“I’m interested in the attack part, too. A, because It makes you a better defender to know about those things. And B, because some of that technology, we can use to get into the systems that we have to examine forensically.”
You could say Kava is among the elite when it comes to digital forensics. He believes being a law enforcement hacker is something more people should aspire to. Kava has been trying to build dialogue within the hacker community on how ethical hacking can benefit not only law enforcement, but the general public. That was the subject of Kava’s other speech at DEF CON.
The history between law enforcement and DEF CON attendees is complex, Kava explained.
“It’s been adversarial in the past. In the old days of DEF CON they had a game called ‘Spot the Fed’. (Agents) would be looking at these people because they thought they were trying to break laws. And some people were,” he said. “But if you spotted a fed, you could call them out. You went to the goons, the people in red shirts that run the conference and security. So you’d go to a goon and say ‘I spotted this guy, he’s a fed’. If they admit to being a fed, you both get T-shirts. One said I spotted the fed, one says I am the fed. It’s a different environment now.”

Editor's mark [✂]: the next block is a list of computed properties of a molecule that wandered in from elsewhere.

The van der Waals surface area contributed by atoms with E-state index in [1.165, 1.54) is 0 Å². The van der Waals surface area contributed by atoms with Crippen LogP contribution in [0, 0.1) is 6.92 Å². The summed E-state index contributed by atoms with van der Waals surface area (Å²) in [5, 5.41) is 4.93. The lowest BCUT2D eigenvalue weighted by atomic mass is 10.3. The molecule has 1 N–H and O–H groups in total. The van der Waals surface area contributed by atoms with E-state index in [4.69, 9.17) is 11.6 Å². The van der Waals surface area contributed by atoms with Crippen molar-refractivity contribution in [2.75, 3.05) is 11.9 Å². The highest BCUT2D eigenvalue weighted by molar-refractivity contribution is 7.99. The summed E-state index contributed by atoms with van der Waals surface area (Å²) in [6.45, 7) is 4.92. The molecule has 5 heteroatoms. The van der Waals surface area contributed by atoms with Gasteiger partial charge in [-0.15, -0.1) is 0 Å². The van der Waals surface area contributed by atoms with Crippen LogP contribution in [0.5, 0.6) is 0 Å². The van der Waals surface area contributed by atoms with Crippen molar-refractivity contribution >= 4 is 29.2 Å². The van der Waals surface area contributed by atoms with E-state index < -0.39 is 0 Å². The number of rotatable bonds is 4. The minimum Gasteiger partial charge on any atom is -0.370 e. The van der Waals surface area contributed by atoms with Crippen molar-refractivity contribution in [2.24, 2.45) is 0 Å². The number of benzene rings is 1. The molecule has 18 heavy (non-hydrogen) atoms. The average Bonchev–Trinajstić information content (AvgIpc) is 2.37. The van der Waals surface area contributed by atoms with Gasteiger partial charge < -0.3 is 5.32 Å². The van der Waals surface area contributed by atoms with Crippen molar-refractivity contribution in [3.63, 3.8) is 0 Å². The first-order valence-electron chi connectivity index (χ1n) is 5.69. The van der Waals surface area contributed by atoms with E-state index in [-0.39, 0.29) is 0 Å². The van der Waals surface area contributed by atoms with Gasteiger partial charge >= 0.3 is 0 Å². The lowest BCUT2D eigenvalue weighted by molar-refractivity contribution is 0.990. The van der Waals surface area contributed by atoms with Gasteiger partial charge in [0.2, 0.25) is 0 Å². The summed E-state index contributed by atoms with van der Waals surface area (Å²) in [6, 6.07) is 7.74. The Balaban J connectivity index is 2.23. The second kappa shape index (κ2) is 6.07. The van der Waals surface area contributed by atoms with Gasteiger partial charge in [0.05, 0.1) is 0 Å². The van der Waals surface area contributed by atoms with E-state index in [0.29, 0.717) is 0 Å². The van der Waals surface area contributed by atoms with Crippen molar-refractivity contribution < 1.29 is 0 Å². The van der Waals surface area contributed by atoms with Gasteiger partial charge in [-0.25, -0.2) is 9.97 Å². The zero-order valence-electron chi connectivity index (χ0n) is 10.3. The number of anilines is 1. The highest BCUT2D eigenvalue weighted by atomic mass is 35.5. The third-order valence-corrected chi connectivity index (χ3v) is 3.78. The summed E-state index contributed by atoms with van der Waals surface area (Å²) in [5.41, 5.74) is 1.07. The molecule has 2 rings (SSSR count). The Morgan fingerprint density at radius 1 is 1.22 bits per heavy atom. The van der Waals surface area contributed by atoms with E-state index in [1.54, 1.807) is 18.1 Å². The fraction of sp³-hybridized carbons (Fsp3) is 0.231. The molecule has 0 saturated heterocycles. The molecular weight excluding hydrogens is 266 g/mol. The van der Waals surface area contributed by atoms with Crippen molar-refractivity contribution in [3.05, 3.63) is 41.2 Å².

Kava’s hacker ethic played an integral role in cracking the case of Cari Farver, which went cold after the Macedonia woman was murdered in late 2012. Kava pored through thousands of digital communications from the woman eventually convicted of Farver’s murder, Shanna Golyar, who was posing as Farver online for years in an attempt to elude law enforcement. He connected the cyber-dots that prosecutors needed to build a case against Golyar, going as far as to write his own code to help analyze the terabytes of data recovered from various devices and memory cards Golyar had used.
It was listening to a previous talk, as well as reflecting on his “good hacker” talk, that Kava said helped him prepare for tackling the Farver case.
“Being in a position to help with that case might have saved a life, put a killer in prison and brought closure to victims,” Kava said.
Now, Kava tries to spread the “good hacker” ethic to others interested in working for or with law enforcement agencies and especially to children who may be at a fork in the road, just as Kava was back in 1993.
“When I talk to kids, like at the Rotary Club Career Fair or the Cyber Patriot mentoring at Abraham Lincoln High School, I always tell them ‘hacking is good’,” Kava said. “They get the good talk. I give kids a positive definition of hacking. To me, it’s tinkering, being curious, taking things apart and putting them back together to do something new.”
Kava started his own hacker club. It can be found at online at hackers.blue. It’s a fledgling group, but one Kava hopes to grow with time. It exists to unite hackers within law enforcement as well as hackers not opposed to working with law enforcement.
“Really right now it’s just a website with a couple of forms,” Kava said. “What I’m trying to do is find other people that work in law enforcement or that are interested in having dialogue with law enforcement that consider themselves to be hackers. I’m not looking for computer security experts, per se, I’m looking for people that have that ethic. I want to get those people talking just to try to come up with some ideas about things that we can do better on enforcement. But also not step over the edge into a ‘1984’-type thing.”